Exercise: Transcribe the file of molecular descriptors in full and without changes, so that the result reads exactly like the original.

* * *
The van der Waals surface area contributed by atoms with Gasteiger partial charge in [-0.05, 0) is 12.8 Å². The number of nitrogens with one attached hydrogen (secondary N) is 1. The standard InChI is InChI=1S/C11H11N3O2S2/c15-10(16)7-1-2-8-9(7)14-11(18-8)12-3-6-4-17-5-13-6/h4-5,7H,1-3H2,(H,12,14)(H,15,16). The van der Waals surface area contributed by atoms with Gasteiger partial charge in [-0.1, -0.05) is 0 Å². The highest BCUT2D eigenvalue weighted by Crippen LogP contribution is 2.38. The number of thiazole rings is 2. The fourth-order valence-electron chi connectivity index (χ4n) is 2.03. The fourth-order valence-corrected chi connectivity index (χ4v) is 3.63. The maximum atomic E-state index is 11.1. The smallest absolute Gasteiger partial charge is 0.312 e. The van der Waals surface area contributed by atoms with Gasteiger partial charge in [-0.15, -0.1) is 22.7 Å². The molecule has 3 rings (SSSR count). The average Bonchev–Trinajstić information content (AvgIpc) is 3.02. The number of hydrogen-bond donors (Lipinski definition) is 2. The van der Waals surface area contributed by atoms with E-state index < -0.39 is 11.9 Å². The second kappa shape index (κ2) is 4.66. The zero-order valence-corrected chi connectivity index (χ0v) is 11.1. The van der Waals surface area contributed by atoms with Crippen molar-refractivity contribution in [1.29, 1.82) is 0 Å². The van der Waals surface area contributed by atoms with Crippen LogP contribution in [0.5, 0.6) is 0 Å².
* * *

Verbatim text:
The van der Waals surface area contributed by atoms with Gasteiger partial charge in [-0.05, 0) is 12.8 Å². The number of nitrogens with one attached hydrogen (secondary N) is 1. The standard InChI is InChI=1S/C11H11N3O2S2/c15-10(16)7-1-2-8-9(7)14-11(18-8)12-3-6-4-17-5-13-6/h4-5,7H,1-3H2,(H,12,14)(H,15,16). The van der Waals surface area contributed by atoms with Gasteiger partial charge in [-0.1, -0.05) is 0 Å². The highest BCUT2D eigenvalue weighted by Crippen LogP contribution is 2.38. The number of thiazole rings is 2. The fourth-order valence-electron chi connectivity index (χ4n) is 2.03. The fourth-order valence-corrected chi connectivity index (χ4v) is 3.63. The maximum atomic E-state index is 11.1. The smallest absolute Gasteiger partial charge is 0.312 e. The van der Waals surface area contributed by atoms with Gasteiger partial charge in [-0.15, -0.1) is 22.7 Å². The molecule has 3 rings (SSSR count). The average Bonchev–Trinajstić information content (AvgIpc) is 3.02. The number of hydrogen-bond donors (Lipinski definition) is 2. The van der Waals surface area contributed by atoms with E-state index < -0.39 is 11.9 Å². The second kappa shape index (κ2) is 4.66. The zero-order valence-corrected chi connectivity index (χ0v) is 11.1. The van der Waals surface area contributed by atoms with Crippen molar-refractivity contribution in [1.29, 1.82) is 0 Å². The van der Waals surface area contributed by atoms with Crippen LogP contribution in [0.5, 0.6) is 0 Å².